While further studies are required to understand the impact of COVID-19 beyond the symptoms of the virus itself, early statistics have indicated an increase in mental health issues, including that of our children. Contributing factors include constant disruption to education settings, reduced physical activity and social isolation. In addition, witnessing parents having to deal with financial stress or health issues and seeing constant news coverage of the pandemic can be unsettling or distressing to some children. This can have a significant impact on their mental health, more so if they are already at risk.

As a consequence, the Government has provided funding to the community and schools to raise awareness about the additional assistance available to help manage mental health and get children back on track. However, there is more that parents, schools and pre-schools can do to help children with their mental health. Something as simple as choosing the right extracurricular activities for our children. And in particular, activities that contribute positively to both their physical and mental wellbeing.

With the commencement of the 2021 school year, most parents are starting to consider extracurricular activities for our children. Similarly, Early Learning Centres, Kindergartens and Schools are starting to consider incursions to include as part of their curriculum (following a year where incursions were restricted in order to control the spread of COVID-19). In particular, schools in Victoria (whether or not they are eligible for the Active School Program Grant) will be starting to look at activities to include in their curriculum to help students following a tumultuous 2020 school year.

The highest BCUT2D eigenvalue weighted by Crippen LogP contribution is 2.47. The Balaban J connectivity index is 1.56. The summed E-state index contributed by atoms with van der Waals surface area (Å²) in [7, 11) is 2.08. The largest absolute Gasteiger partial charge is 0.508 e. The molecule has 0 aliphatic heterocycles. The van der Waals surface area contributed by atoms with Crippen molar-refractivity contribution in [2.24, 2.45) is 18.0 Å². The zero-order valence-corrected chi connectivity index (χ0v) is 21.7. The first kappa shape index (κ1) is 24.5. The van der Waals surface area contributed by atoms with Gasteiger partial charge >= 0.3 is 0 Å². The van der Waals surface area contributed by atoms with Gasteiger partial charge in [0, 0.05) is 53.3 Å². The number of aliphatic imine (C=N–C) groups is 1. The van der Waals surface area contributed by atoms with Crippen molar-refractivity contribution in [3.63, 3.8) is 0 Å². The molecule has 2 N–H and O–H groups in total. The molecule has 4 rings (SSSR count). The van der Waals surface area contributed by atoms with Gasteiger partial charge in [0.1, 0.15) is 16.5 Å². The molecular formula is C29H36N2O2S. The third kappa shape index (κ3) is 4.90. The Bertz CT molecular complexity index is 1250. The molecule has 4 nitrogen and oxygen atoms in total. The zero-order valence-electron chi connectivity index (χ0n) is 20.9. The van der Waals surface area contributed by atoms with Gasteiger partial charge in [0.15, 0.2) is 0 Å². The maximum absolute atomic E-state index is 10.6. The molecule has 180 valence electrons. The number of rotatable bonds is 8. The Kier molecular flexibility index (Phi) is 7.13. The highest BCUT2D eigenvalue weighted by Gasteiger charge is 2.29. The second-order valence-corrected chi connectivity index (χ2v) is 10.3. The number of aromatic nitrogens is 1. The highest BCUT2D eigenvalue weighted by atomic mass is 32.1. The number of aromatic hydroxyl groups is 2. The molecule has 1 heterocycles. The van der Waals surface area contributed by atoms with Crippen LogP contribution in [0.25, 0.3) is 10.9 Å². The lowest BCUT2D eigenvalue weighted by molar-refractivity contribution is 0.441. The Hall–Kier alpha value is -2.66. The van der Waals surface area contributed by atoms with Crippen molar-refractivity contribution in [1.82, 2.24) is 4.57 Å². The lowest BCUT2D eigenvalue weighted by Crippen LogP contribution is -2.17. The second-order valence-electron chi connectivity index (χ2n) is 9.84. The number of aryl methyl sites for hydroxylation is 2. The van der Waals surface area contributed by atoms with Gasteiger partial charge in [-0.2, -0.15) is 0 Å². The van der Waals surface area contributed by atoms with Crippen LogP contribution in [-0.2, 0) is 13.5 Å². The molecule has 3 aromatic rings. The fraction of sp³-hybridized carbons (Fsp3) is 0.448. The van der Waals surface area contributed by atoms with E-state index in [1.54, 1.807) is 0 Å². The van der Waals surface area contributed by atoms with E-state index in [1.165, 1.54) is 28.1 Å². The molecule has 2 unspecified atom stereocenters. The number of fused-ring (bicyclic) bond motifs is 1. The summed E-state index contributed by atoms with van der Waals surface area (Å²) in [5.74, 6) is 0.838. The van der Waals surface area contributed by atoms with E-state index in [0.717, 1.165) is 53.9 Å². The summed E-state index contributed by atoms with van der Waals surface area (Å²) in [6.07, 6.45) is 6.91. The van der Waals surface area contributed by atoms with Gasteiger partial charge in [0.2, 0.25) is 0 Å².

Not only has COVID-19 resulted in increased mental health issues, it has also contributed to a significant reduction in activities and movement, and to some extent, reduced the motivation in children to remain active. We need to look at activities that will address both the physical and mental health aspects rather than just one. It is also important to look at activities that will equip our children with tools and techniques that they can use anytime and anywhere, outside their extracurricular classes when they need it the most, to help them deal with the constant change and uncertainty characteristic of our current environment.

It is therefore timely to compare the difference between “mindful” and “non-mindful” activities.

Mindful vs Non-Mindful Exercise Research

The International Journal of Environmental Research and Public Health has published a research document in Nov 2020 comparing the impact of mindful and non-mindful exercises on alleviating anxiety symptoms. This research is a systematic review and involves meta-analysis of past related studies conducted between 1991 to 2019.

The research found that mindful exercises (which includes low to moderate physical movement) with a simultaneous mental focus on breathing and meditation, such as yoga, in particular, are more beneficial in alleviating anxiety symptoms than non-mindful exercises (aerobics, physical exercises, dancing, swimming etc).